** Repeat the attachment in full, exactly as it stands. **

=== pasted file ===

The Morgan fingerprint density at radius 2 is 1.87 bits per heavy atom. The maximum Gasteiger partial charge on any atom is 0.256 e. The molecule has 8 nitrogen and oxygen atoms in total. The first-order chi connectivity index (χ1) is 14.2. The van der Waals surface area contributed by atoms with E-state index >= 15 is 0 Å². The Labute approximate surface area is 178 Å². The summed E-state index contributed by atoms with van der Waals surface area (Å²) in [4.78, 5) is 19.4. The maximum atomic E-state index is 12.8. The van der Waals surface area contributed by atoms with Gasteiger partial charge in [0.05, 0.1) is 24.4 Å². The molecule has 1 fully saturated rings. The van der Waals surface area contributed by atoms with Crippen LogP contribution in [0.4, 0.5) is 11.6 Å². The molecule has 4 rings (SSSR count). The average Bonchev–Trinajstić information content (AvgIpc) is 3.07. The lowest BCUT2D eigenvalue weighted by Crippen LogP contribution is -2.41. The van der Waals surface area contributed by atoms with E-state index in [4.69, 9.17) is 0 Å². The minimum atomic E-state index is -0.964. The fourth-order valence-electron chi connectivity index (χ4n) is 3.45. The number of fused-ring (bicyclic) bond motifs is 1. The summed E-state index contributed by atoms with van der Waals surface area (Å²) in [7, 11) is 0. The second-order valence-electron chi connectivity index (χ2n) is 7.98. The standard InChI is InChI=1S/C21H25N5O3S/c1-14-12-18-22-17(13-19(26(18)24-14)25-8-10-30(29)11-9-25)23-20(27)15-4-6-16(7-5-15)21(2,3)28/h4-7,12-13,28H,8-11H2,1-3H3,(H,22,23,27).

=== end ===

The Morgan fingerprint density at radius 2 is 1.87 bits per heavy atom. The maximum Gasteiger partial charge on any atom is 0.256 e. The molecule has 8 nitrogen and oxygen atoms in total. The first-order chi connectivity index (χ1) is 14.2. The van der Waals surface area contributed by atoms with E-state index >= 15 is 0 Å². The Labute approximate surface area is 178 Å². The summed E-state index contributed by atoms with van der Waals surface area (Å²) in [4.78, 5) is 19.4. The maximum atomic E-state index is 12.8. The van der Waals surface area contributed by atoms with Gasteiger partial charge in [0.05, 0.1) is 24.4 Å². The molecule has 1 fully saturated rings. The van der Waals surface area contributed by atoms with Crippen LogP contribution in [0.4, 0.5) is 11.6 Å². The molecule has 4 rings (SSSR count). The average Bonchev–Trinajstić information content (AvgIpc) is 3.07. The lowest BCUT2D eigenvalue weighted by Crippen LogP contribution is -2.41. The van der Waals surface area contributed by atoms with E-state index in [4.69, 9.17) is 0 Å². The minimum atomic E-state index is -0.964. The fourth-order valence-electron chi connectivity index (χ4n) is 3.45. The number of fused-ring (bicyclic) bond motifs is 1. The summed E-state index contributed by atoms with van der Waals surface area (Å²) in [7, 11) is 0. The second-order valence-electron chi connectivity index (χ2n) is 7.98. The standard InChI is InChI=1S/C21H25N5O3S/c1-14-12-18-22-17(13-19(26(18)24-14)25-8-10-30(29)11-9-25)23-20(27)15-4-6-16(7-5-15)21(2,3)28/h4-7,12-13,28H,8-11H2,1-3H3,(H,22,23,27).